Rocky Mountain Roller Coasters and Musings on Thankfulness (with a Chocolate Apricot Tart)

I grew up in an observant home and we pretty much thanked God for everything. We thanked him religiously. It was a non-stop gratitude party. We said blessings of thanks before we ate our meal, after we consumed our meal, during the harvest, before we wore new clothes, and yes, even when our internal pipes functioned properly. There were prayers of thanks for pretty much everything under the sun (and appreciation when the rains came on a hot summer night). I remember thanking God for the trees, for the sky and for salamanders (I really loved salamanders when I was a kid.)
In addition to thanking God, I would thank my parents every now and again too. I remember writing them a letter thanking them for adopting me. It went something like, "Thank you for adopting me. I am lucky. The end." I was a thankful little girl. 
But recently I haven't been counting my blessings and I haven't been terribly thankful. When it looked like we would have to leave Denver (a place we love) and return to New York City, (my hometown, but someplace we don't want to raise our family for a myriad of reasons), I was consumed with anger, bitterness and stress. I kept concentrating on all the challenges the city presents for us, instead of on all the good things that can come from living there (great friends, my parents, our family, and, um, Culture yogurt-- it's seriously delicious.) I forgot that even if we would have to move back east, we have all the things that really matter: love. So what if I wouldn't instantaneously have the material things I wanted-- wanting is not needing. 
In the process of all of this, I forgot to be thankful for the things in my life. I have a mother who is my best friend and often does things that are not in her own best interests in order to support our dreams; I have a husband who is my partner in life and has made great sacrifices in order to make Colorado our home (not to mention his draining back-and-forth commute from Brooklyn to Denver); I have two healthy and beautiful children who are an absolute joy to watch; I have a brother and sister-in-law who, despite having six children  (that's right, six!) and demanding careers, always check in with us to see how we are doing; I have a best friend who will FaceTime with me well into the wee-hours of the night when I need to talk; and we have a really great circle of friends, who are some of the most supportive and incredible people I know. 
My problems are small in comparison to those who suffer from poor health and terminal diseases, from those who live under horrendous conditions (political and economic), from those who have no running water or from those who care for children with serious, life-threatening disabilities. There is real suffering in this world. And my concerns for a good quality of life, while legitimate, really aren't the worse challenges one can face in a lifetime. 
I have promised myself that if life presents any more lemons, I will turn them into lemonade. I think I just needed a little bit of perspective
But now let me share some good news: we got another last-minute-reprieve and we will stay in Colorado for another 6 months. I hope (really, really, hope) that this works out for us and jobs line up. But if it doesnโ€™t, and we have to leave Colorado, I will remember to be thankful for the life we had here and for the good things we have back in New Yorkโ€ฆ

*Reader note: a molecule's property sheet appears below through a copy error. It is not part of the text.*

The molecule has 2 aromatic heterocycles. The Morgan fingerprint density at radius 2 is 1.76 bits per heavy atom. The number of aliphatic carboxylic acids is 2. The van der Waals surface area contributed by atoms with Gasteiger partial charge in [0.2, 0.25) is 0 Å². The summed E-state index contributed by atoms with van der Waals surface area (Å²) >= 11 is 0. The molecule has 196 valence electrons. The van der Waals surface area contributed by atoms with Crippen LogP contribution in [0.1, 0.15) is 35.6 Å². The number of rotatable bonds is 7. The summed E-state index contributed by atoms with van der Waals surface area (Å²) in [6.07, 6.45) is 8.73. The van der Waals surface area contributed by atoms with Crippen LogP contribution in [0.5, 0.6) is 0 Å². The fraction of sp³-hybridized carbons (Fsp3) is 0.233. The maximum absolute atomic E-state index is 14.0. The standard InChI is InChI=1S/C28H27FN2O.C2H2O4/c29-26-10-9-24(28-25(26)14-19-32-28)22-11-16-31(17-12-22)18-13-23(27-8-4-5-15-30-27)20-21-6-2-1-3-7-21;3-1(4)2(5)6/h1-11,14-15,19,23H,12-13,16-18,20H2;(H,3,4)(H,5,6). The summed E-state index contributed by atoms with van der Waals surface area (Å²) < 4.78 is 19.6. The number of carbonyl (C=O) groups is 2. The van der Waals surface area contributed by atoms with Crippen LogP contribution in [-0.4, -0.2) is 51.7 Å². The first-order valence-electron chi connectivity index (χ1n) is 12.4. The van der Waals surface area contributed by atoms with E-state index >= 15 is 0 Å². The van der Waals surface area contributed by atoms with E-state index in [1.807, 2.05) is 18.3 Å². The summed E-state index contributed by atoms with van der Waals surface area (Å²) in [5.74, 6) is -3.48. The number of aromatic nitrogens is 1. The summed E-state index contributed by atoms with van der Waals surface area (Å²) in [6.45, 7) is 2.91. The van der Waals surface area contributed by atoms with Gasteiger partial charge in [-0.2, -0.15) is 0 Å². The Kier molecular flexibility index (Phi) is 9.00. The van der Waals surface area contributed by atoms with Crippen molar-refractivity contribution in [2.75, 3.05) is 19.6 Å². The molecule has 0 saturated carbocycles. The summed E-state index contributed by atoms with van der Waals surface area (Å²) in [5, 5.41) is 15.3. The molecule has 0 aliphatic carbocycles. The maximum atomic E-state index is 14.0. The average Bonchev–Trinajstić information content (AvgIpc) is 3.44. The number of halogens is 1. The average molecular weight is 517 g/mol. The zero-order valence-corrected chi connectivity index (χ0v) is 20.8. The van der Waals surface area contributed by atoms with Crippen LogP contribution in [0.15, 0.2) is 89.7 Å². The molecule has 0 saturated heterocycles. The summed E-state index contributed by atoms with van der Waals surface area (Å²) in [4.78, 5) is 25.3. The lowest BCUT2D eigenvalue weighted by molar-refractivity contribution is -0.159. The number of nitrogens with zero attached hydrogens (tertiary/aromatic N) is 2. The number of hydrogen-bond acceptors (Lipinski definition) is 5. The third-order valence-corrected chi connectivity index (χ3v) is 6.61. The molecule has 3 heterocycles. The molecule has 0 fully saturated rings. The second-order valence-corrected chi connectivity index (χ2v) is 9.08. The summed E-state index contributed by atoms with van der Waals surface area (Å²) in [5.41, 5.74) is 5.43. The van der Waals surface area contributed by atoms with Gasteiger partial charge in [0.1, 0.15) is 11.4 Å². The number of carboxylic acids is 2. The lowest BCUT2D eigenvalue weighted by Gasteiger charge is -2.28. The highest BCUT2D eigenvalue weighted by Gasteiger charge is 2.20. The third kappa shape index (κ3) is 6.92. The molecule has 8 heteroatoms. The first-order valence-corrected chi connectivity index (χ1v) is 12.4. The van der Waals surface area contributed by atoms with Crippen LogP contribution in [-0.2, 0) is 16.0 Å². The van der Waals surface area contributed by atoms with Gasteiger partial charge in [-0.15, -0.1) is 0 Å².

For the next 6 months (and hopefully many more) I will happily blog about the city we love and the things we cook in our kitchen. Along the way you can also see how our little "sparrows" keep growing.
Thanks for all your support. The emails, calls and texts have meant a lot to me (and us). 
Special shout out to those of you who listened to me rant and indulged my periodic tantrums. You know who you are, and I love you.
I feel like celebrating with something sweet, so here is a recipe for Chocolate Apricot Tart. I hope you like it as much as I do.
Chocolate Apricot Tart (From my friend Charlotta)
My friend made this cake for me last year on the ocassion of my 35th birthday. She also brought it over to my house several days after Theodore was born. A few weeks ago she gave birth to her second daughter, so I thought this would be a nice time to post it. It's really easy to make and it tastes great. Enjoy!
2 eggs
1 cup of sugar
1.5 teaspoons of vanilla extract
4 tablespoons cocoa (I usually use Rademaker or another Dutch cocoa.)
2/3 cup flour
100 grams (a little less than a stick) melted butter
Apricot preserves (I used about half of a 12 ounce bottle, so around 6 ounces.)
Unsweetened chocolate (I used half of a thick 4 inch block of good chocolate.)
Sliced almonds (optional)
Turn on the oven to 320 F.
Melt the butter and let it cool. Use some of the butter to grease a pie pan/spring form pan.
Stir all ingredients together in the order listed above (from eggs to butter-- stop there. Preserve, chocolate and almonds come later).
Bake 30-35 min. The tart should have a dry surface but be somewhat gooey inside.
Leave the tart to cool. When cool, spread a layer of apricot preserves on top.
Melt the chocolate (I melted the chocolate in a double boiler. I put some water in a small saucepan and brought it to a boil. Then I placed a bowl on top of the saucepan, added the chocolate and stirred it until it was melted.) 
Spread the chocolate on top of the apricot layer.
Decorate with almonds (optional).
Refrigerate for the chocolate to set. When set, eat, or cover with plastic wrap.
This cake is best served when it's cool, straight from the fridge. Don't leave out on the counter.